It's easy for presidential candidates to pose with veterans on a flag-filled stage and promise to take care of those who fought for our country.
But with the nation watching, in their first two debates, Barack Obama and Mitt Romney have mentioned veterans a grand total of two times as often as they have said "Big Bird," the military newspaper Stars and Stripes noted Wednesday.
Whoever wins the White House can't ignore veterans. There are nearly 22 million, including 2 million in California, and more than 1 million nationwide are expected to join their ranks in the next five years.
The candidates have an opportunity in their third and final debate Monday, focused on foreign policy, to clearly lay out their agendas for veterans. The challenges are clear:
Veterans, particularly younger ones who served in Iraq and Afghanistan, need more targeted job programs. In September, the unemployment rate for post-Sept. 11 veterans stood at 9.7 percent. While that number has been declining, it remains significantly higher than the overall rate of 7.8 percent.
Obama secured new tax credits last year for businesses that hire vets. He also proposed a Veterans Jobs Corps $1 billion over five years to put as many as 20,000 veterans to work as police officers and firefighters and on conservation projects. But in September, Senate Republicans blocked the plan, objecting to its cost and funding.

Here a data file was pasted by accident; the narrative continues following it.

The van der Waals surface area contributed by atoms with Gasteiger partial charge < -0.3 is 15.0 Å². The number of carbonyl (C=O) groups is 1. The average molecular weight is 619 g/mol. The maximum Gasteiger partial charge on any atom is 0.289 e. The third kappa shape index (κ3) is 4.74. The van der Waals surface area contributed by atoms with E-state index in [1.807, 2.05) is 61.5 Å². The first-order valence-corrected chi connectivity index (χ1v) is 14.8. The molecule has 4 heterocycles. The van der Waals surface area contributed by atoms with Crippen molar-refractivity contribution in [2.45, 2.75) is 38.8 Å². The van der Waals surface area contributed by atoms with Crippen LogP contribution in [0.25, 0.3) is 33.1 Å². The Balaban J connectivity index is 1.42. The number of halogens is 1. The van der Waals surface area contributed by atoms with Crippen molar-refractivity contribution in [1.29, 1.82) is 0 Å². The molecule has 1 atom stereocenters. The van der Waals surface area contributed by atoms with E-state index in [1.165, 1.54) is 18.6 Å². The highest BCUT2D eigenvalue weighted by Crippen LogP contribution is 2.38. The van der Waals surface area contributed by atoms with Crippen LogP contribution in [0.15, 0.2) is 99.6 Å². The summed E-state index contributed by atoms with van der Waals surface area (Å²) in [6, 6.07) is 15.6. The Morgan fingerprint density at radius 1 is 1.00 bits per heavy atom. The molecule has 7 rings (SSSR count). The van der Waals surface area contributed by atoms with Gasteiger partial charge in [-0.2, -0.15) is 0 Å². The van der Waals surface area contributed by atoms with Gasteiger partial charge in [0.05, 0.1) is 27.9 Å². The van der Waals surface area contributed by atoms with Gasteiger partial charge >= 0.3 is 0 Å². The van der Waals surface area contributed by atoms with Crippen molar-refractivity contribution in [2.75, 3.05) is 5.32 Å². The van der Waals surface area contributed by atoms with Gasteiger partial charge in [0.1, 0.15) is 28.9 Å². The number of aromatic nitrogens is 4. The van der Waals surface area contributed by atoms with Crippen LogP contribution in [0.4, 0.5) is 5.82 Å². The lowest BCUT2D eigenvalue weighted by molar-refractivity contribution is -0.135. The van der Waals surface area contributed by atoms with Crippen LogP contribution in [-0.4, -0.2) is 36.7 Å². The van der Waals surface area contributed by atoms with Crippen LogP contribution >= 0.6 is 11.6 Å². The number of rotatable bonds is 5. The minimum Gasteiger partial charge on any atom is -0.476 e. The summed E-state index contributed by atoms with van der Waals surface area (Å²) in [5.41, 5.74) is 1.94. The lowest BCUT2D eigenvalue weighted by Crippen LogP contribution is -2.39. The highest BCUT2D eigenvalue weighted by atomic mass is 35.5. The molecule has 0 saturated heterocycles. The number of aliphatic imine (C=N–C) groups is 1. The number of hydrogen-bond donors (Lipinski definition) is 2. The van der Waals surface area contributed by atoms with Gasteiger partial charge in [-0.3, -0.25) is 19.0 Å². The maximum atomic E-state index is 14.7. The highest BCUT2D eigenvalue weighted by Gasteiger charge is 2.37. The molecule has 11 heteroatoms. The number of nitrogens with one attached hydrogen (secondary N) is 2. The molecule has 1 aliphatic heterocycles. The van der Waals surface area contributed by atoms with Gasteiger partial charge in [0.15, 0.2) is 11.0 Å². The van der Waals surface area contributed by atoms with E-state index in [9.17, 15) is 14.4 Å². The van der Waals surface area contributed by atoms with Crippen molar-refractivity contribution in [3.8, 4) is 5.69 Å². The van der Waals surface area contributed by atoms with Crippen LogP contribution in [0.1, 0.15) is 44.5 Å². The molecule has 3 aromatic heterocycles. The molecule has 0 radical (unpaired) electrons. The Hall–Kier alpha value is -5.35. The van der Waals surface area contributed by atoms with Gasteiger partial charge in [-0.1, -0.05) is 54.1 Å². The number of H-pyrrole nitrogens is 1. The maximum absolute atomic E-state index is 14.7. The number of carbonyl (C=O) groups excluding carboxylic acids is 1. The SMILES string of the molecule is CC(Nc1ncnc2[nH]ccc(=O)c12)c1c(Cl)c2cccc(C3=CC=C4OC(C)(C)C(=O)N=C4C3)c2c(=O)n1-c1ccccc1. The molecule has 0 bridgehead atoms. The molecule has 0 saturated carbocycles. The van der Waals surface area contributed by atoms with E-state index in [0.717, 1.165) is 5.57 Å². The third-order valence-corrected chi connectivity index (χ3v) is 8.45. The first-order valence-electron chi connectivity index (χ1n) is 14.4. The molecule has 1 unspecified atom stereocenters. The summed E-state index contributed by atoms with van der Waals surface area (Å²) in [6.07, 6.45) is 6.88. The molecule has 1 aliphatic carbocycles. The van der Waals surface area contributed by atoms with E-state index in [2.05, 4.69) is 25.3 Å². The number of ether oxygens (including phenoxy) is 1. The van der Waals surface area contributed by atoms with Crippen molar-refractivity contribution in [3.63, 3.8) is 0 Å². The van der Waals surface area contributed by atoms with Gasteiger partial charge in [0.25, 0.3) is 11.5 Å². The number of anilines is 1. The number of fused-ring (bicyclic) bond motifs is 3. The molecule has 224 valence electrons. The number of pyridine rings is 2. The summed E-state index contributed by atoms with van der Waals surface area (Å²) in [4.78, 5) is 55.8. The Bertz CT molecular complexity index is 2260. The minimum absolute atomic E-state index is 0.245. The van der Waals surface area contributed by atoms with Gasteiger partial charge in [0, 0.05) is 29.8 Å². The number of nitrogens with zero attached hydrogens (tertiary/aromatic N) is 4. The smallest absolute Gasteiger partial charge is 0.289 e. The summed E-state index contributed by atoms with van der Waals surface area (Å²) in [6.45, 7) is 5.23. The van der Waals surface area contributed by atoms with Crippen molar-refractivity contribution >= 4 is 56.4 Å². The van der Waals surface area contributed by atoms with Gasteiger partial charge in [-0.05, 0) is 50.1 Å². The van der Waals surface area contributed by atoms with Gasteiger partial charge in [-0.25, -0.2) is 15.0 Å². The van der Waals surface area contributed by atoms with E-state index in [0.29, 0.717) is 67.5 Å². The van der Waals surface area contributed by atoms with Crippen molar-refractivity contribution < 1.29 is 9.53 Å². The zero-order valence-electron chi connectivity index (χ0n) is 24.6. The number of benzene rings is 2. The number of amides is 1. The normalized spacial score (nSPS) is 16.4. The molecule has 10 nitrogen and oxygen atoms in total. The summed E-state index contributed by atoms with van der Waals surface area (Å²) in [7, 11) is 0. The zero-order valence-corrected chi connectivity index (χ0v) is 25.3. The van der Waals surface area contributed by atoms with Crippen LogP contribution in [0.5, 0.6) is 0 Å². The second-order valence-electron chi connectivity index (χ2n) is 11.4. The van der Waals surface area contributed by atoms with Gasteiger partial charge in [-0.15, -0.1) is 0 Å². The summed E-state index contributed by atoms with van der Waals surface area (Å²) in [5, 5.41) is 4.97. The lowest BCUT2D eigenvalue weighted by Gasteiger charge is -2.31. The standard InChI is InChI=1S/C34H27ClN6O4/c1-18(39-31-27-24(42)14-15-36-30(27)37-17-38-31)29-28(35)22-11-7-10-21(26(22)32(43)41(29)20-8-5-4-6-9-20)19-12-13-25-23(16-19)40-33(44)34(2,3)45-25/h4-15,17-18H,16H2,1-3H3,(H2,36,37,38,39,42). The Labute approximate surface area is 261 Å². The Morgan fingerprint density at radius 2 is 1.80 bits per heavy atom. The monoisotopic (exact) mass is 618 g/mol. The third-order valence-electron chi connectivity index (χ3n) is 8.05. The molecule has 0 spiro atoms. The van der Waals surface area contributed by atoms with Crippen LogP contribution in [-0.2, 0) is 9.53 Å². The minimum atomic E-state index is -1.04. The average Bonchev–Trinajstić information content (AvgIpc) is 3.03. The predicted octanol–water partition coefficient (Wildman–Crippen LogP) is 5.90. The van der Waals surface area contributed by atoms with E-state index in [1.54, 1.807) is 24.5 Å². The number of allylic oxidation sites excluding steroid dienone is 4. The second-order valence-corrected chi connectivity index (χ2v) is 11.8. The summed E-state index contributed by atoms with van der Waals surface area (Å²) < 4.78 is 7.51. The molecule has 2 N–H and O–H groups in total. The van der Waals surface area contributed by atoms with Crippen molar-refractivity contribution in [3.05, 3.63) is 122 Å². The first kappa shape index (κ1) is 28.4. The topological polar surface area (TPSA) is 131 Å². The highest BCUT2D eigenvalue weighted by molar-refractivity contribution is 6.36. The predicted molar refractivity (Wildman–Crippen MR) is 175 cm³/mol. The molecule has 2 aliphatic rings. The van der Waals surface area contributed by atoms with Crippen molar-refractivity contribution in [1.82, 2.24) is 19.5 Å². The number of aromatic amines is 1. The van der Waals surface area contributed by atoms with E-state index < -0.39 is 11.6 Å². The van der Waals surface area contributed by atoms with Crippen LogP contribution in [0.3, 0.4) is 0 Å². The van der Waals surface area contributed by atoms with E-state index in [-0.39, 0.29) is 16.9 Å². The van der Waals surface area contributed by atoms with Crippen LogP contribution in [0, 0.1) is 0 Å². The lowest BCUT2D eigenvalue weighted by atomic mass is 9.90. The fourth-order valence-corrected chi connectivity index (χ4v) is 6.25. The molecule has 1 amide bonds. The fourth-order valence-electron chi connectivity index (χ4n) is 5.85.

Romney does not propose a specific jobs program for vets, but says that veterans' unemployment is unacceptably high and that helping all Americans looking for work will be his highest priority.
Veterans should get broader access to higher education and have an easier time transferring military training into civilian life.
Obama backed the expanded post-Sept. 11 G.I. Bill, which, as of March, had given $17.5 billion in benefits to more than 710,000 veterans and family members. Also, the president signed an executive order this year to crack down on for-profit schools that prey on veterans.
Romney pledges to work with states so that veterans can pay lower in-state tuition at public universities anywhere, not just where they live. He also wants to create nationwide credentialing standards for those who gained specialized skills while in the military.
Treatment and research into traumatic brain injury the "signature" wound of Iraq and Afghanistan require sustained attention, as do post-traumatic stress disorder and suicide prevention.
Obama has directed the U.S. Department of Veterans Affairs to make mental health a priority, hiring more than 3,500 professionals since 2009 with a goal to add 1,600 more by next June. On Obama's watch, the VA budget has nearly doubled.
Romney says he would increase access to mental health professionals by opening the VA's TRICARE network for military retirees to all vets.
The VA has to get much better and faster handling claims for disability benefits. While Iraq and Afghanistan vets are filing more claims, the delays are inexcusable. One of the worst backlogs is at the Oakland office that processes claims from across the valley and Northern California.
Obama ordered the VA to continue improving training and technology to speed claims, and is seeking funding for more staff.
Romney vows to reduce bureaucratic "red tape" and calls for a single electronic medical record that would follow a service member "from boot camp to retirement."
Campaign pledges are all well and good. What matters is paying more than lip service to veterans once in office.